But if you must indulge ... try these oil-ternative sources of the nectar ...


1. Cal Tech Olive Oil: Out of this world olive oil from the terra firma of the campus that explores the greater and smaller universes.


2. Pick-it-Yourself Map of Olive Trees in Public Domain in Silverlake CA (and other locals). Fallen Fruit's Endless Orchard will point you to fruit trees in public spaces on the Urban Fruit Trails in your 'hood. Dig it!

Saturday, October 10, 2015

Basquiat's Spiritual Portraits

Jean Michel Basquat's image (left) reminds me of the warrior Janggung (center) from Kim Keumhwa's shrine at Keumhwa-dang on Kangwhado, Korea and another (right) from Yoon Yeosul's book Searching for Origin of Folk Religion -- Painting of Shamanism. [원형을 찾아서 토속신앙의 巫俗畵|, 2004, Seoul: ICOM].




Coincidence? Perhaps, but I am more than ever convinced that Basquiat "saw" spirits. Perhaps he thought no one else knew their identities. How wrong he was!

Here's another set, including Kim Keumhwa  (center and below) and one of her proteges (male) officiating at a kut ritual featuring the Taegam, official. I particularly like the piece by Basquiat (left) as it illustrates the layering of costumes that a shaman may wear in the course of transitioning from presenting one spirit in quick succession after another. Below you can see many "antique" taenghwa, spirit paintings, in Kim Keumhwa's pantheon. For more information about Korean shaman painting, please see  God in Pictures in Korean Contexts: The Ownership and Meaning of Shaman Paintings by Laurel Kendall, Jongsung Yang and Yul Soon Yoon. (Honolulu. University of Hawaii Press. 2015).




                   




Thursday, June 18, 2015

Up 'n' Away @ LACMA

Chris Burden's Ode to Santos Dumont at the Los Angeles County Museum of Art (LACMA) is an elegant piece of engineering, as great engineering should be. I know about that which I speak as my late (actually he was never not on time, usually early) father, Al Deutsch, was a skilled and creative engineer. He as a wonderful draftsman; everything he built in our house, not to mention for his industrial employers, was well sketched, measured and ... did I mention measured and sketched? His desk remains filled with all sorts of mechanical pencils, rulers and templates, and other drafting equipment (something that fits on the side of a table and has an adjustable right angle gizmo so that parallel lines can be made accurately). I have his slide rules with which he built machines and calculated critical dimensions used in the nuclear and chemical businesses.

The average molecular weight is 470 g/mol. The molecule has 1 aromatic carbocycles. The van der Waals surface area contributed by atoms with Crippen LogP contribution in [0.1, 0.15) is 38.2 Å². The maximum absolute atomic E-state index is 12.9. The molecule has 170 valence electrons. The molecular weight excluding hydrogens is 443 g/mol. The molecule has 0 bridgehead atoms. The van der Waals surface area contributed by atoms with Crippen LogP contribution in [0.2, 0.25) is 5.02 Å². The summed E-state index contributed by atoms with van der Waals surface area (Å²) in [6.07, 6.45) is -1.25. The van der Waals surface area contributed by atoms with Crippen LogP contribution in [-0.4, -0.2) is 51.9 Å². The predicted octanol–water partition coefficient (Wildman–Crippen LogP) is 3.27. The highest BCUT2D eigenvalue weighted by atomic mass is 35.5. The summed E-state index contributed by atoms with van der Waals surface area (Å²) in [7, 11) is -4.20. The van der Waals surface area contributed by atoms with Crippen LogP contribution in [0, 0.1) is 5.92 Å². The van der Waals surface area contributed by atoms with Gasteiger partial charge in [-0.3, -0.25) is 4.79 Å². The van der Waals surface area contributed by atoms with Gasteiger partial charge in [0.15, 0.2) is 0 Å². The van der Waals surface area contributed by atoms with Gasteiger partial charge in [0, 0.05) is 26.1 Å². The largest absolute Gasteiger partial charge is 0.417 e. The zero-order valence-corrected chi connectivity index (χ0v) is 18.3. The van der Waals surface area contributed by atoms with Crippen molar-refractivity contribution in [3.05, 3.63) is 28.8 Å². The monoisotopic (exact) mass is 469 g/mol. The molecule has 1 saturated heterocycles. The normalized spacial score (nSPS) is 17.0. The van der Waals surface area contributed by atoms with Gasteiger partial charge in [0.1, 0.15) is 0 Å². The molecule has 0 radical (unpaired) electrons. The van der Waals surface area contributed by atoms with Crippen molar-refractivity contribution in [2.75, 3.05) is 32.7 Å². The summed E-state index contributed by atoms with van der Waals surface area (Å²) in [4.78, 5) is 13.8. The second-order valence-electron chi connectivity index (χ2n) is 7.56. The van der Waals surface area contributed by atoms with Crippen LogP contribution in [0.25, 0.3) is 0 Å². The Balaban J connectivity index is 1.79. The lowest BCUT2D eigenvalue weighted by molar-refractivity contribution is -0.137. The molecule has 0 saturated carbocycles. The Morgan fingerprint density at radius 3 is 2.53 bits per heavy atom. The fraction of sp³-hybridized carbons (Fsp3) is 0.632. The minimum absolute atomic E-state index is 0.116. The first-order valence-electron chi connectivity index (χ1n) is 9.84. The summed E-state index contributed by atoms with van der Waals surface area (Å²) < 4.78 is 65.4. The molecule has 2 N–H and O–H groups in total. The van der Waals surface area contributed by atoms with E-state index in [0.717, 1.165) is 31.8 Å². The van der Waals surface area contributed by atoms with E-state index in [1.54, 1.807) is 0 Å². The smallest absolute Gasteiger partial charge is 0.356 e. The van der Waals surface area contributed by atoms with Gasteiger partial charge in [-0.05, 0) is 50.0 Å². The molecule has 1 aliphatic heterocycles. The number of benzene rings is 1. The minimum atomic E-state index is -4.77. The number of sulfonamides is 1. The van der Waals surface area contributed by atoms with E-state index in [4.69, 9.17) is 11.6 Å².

Thus the conceit of having Burden's kinetic work at LACMA, instead of the airplane/spaceship - filled exhibitions at the Science Museum in Expo Park or in an auxiliary  off-site venue, such as the Barker Hangar at the Santa Monica Airport, provokes us to consider the art - forward aspects of the work. The word "elegant", as in "Elegant Universe" is important. Here is where aesthetic meets science. Where the journey is as  gorgeous as the goal. The magical twist of fate makes the energy used well worth the investment.

The artist, who, like my father, was always early, in this case to depart this material plane, must have enjoyed his childhood -- or clearly wasn't done with it, as his Metropolis II Erector Set + Hot Wheels (all trademarked names, of course) work also in the LACMA collection, seems to be an "if you could build anything you would like, what would it be ..." moment.What adult wouldn't enjoy fulfilling a childhood fantasy given all the resources necessary. What child wouldn't love to have grown-up toys? Isn't this what the high-tech design movement was about, with such now defunct stores in LA as Industrial Revolution on Melrose.

The beautiful movement of Santos around the Resnick Pavilion reminds me of the soft, relaxed pace of Hayao Miyazaki's last film The Wind Rises. In the illustrated feature the protagonist Jiro Horikoshi conjures up Italian aeroplane designer Giovanni Caproni as he searches for that elegant solution to a technical challenge that intended nonetheless deadly consequences.

I almost wanted to hear music in the pavilion today. It was as much an ode as it was elegiac.